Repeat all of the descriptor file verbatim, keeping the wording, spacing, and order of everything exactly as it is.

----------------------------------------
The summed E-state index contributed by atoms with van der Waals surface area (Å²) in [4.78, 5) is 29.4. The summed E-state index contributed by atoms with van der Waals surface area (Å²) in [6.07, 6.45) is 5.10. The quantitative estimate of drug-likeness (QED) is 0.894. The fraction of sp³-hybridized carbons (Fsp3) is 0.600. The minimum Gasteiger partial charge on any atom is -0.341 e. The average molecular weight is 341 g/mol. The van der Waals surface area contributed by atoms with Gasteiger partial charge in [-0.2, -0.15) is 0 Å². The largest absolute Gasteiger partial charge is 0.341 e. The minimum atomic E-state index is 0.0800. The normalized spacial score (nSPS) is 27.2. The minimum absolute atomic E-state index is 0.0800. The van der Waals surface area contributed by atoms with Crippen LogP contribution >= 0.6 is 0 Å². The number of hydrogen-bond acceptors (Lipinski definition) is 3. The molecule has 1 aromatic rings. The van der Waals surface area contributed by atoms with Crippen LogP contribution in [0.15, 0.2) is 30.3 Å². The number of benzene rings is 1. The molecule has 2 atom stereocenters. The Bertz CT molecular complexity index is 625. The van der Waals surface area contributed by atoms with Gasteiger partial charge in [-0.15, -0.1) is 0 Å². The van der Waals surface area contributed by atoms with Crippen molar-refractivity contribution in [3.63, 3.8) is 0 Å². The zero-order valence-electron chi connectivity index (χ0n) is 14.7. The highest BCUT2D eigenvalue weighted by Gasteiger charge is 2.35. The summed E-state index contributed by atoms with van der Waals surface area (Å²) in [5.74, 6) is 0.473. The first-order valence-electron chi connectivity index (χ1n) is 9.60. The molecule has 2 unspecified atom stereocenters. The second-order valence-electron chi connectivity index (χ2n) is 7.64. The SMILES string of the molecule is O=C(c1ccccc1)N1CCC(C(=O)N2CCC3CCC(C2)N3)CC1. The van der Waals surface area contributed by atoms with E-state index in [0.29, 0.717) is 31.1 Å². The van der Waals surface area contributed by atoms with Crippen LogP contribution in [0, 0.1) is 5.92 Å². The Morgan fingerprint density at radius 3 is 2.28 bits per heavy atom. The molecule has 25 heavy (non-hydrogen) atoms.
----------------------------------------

The summed E-state index contributed by atoms with van der Waals surface area (Å²) in [4.78, 5) is 29.4. The summed E-state index contributed by atoms with van der Waals surface area (Å²) in [6.07, 6.45) is 5.10. The quantitative estimate of drug-likeness (QED) is 0.894. The fraction of sp³-hybridized carbons (Fsp3) is 0.600. The minimum Gasteiger partial charge on any atom is -0.341 e. The average molecular weight is 341 g/mol. The van der Waals surface area contributed by atoms with Gasteiger partial charge in [-0.2, -0.15) is 0 Å². The largest absolute Gasteiger partial charge is 0.341 e. The minimum atomic E-state index is 0.0800. The normalized spacial score (nSPS) is 27.2. The minimum absolute atomic E-state index is 0.0800. The van der Waals surface area contributed by atoms with Crippen LogP contribution >= 0.6 is 0 Å². The number of hydrogen-bond acceptors (Lipinski definition) is 3. The molecule has 1 aromatic rings. The van der Waals surface area contributed by atoms with Crippen LogP contribution in [0.15, 0.2) is 30.3 Å². The number of benzene rings is 1. The molecule has 2 atom stereocenters. The Bertz CT molecular complexity index is 625. The van der Waals surface area contributed by atoms with Gasteiger partial charge in [-0.15, -0.1) is 0 Å². The van der Waals surface area contributed by atoms with Crippen molar-refractivity contribution in [3.63, 3.8) is 0 Å². The zero-order valence-electron chi connectivity index (χ0n) is 14.7. The highest BCUT2D eigenvalue weighted by Gasteiger charge is 2.35. The summed E-state index contributed by atoms with van der Waals surface area (Å²) in [5.74, 6) is 0.473. The first-order valence-electron chi connectivity index (χ1n) is 9.60. The molecule has 2 unspecified atom stereocenters. The second-order valence-electron chi connectivity index (χ2n) is 7.64. The SMILES string of the molecule is O=C(c1ccccc1)N1CCC(C(=O)N2CCC3CCC(C2)N3)CC1. The van der Waals surface area contributed by atoms with E-state index in [0.29, 0.717) is 31.1 Å². The van der Waals surface area contributed by atoms with Crippen LogP contribution in [0, 0.1) is 5.92 Å². The Morgan fingerprint density at radius 3 is 2.28 bits per heavy atom. The molecule has 25 heavy (non-hydrogen) atoms.